‘Mass Text’ Is Trying Its Hardest to Be Just as Hateable as ‘Friday’

Tay Allyn

On Tuesday night, actress Tay Allyn posted a video for an ear-curdling song called “Mass Text.” Despite the claims in her site’s bio that she “has created a new breed of Pop that’s like Ke$ha without the sex, and Lady Gaga without the avant garde” and was “chosen by Justin Timberlake and the new Myspace.com as a Top New Artist of 2013” — and that she “sing[s] about mundane things of everyday life to hot beats!” — it’s pretty obvious from looking at her résumé that she’s trying to perform an evil spell, channeling the power of Rebecca Black to hoist her menacing gwishin of a tune onto the charts.

Trapped in a high school for adults, Allyn provides many reasons for being deleted from a chain SMS, like fondling dogs and Barbies with a maniacal smile, taking off her glasses to see herself better in the mirror, and trying to institute the phone-on-each-ear dance craze. It almost seems rude to go for that kind of attention intentionally, because whereas the negative responses to Black’s “Friday” video and Allyn’s attempt to piggyback her way into that niche are all written in the same YouTube commenter vocabulary — summarily, “this sucks” — the emotional responses they provoke are completely different. Giving “Mass Text” more than a single page view feels like walking into an Aqua-tinged hell-bank and overdrafting the account of your immortal soul.

I bought my copy of Andrew W.K.’s I Get Wet during my freshman year of college on a weekend trip to Ithaca. I listened to it once, then again immediately. I played it on the bus to the train station, then on the train all the way back to Providence, for probably five hours straight, over and over. At first, I couldn’t really tell if it was good or bad (answer: good), if I hated it or loved it, and if I was embarrassed or not by the fact that my body reacted to this record by going “Yes.” It had an element of what now sounds the viral alarm: universally provocative, fun, funny, different — a conversation piece. There was something off about it from the beginning, as if it was a glitch in the musical matrix, and the realization years later that Andrew W.K. was not the sole proprietor of his brick-to-the-face party anthems was as disappointing as it was retrospectively somehow obvious. He had tricked us so well that it shouldn’t have mattered — who cares who wrote “Don’t Stop Living in the Red”? In that moment, we lived in the red together! — but matter it did, just like the genuineness of click-hot link-bait matters now. “Friday” always sounded like the bastard child of a W.K. jam, a silly B-side released especially for 13-year-old girls, though admittedly a pretty wonky-eyed one. Its meme-fame sprang from how much people disliked it and yet were compelled to revisit it over and over to find more things about it to pick at (“Sunday comes after … wards”), along with the fact that it was at least partially a sincere effort. It was as pleasant a watch for the gut as it was an unpleasant one for the brain.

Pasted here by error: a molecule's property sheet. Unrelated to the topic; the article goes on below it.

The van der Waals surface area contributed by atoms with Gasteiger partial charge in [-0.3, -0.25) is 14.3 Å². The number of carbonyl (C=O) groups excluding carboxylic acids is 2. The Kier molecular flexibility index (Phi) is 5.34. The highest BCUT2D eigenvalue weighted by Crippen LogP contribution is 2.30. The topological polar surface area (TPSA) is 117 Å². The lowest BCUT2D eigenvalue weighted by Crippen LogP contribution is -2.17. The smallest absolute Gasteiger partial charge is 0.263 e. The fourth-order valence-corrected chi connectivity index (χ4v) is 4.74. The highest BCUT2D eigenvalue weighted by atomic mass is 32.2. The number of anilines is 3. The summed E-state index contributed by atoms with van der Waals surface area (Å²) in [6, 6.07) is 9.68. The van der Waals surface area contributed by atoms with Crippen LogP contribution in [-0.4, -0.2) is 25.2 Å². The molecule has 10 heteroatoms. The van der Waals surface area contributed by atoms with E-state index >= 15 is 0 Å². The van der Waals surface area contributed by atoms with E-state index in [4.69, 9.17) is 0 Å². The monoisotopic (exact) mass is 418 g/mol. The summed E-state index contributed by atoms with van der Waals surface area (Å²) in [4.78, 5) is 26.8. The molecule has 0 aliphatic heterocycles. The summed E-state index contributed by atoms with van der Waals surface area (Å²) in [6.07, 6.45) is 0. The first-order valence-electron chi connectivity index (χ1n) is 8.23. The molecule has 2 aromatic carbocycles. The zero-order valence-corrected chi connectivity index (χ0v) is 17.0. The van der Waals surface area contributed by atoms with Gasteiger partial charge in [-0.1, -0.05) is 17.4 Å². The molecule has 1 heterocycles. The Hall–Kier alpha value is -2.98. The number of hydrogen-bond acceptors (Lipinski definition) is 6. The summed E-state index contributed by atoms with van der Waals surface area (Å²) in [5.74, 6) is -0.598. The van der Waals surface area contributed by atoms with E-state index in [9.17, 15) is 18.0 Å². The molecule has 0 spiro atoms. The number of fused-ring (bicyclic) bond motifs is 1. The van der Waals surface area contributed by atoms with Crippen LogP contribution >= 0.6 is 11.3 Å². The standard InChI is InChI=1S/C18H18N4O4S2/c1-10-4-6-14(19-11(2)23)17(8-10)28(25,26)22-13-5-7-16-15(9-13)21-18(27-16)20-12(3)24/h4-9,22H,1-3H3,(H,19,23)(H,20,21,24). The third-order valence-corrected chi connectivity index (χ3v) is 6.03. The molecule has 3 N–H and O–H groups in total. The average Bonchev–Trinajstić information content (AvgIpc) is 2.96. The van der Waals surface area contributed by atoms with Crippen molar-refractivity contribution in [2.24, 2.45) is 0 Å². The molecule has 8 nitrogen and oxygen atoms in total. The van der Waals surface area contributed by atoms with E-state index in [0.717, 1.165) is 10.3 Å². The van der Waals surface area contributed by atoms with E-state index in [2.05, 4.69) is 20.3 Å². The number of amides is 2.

I never hated “Friday.” The more time that passes without people talking about Rebecca Black, the more I’ve come to really enjoy it (now I’ll have to take a break and maybe hit “Best Song Ever” a few times as a palate cleanser). Despite the extent to which it was carelessly manufactured, maybe even manufactured with the express purpose of being crappy, Black wasn’t the one executing this manipulation, and there’s a sweetness to the video. Somewhere in there was a beating heart and, if you really pushed for it, the beginnings of worthwhile thoughts about why dumb songs wriggle into you and if this was really any worse than Jessica Simpson’s “I Think I’m In Love With You,” which hit no. 21 on the U.S. charts and used the significant crutch of a sample from “Jack and Diane.” Did we resent it for being hummable because it was stupid? When the seats had finally been chosen and Black’s friend is on her right, with the fake moon illuminating the fake freeway being driven on by licenseless teens crammed haphazardly into a car, did it not feel just like a Friday? “Mass Text” is different; the song sounds terrible and looks creepy on purpose, making it the Wario to “Friday”’s Mario, a smile replaced by a smirk. Even laughing at it feels icky, and so with each of what I assume will be many page views, we should take away a lesson from “Mass Text” in order to arm ourselves against its menace, because its demon spawn “Clean Ma Room” (a “pop anthem”) is on its way. We want fun, fun fun fun fun. This isn’t it.

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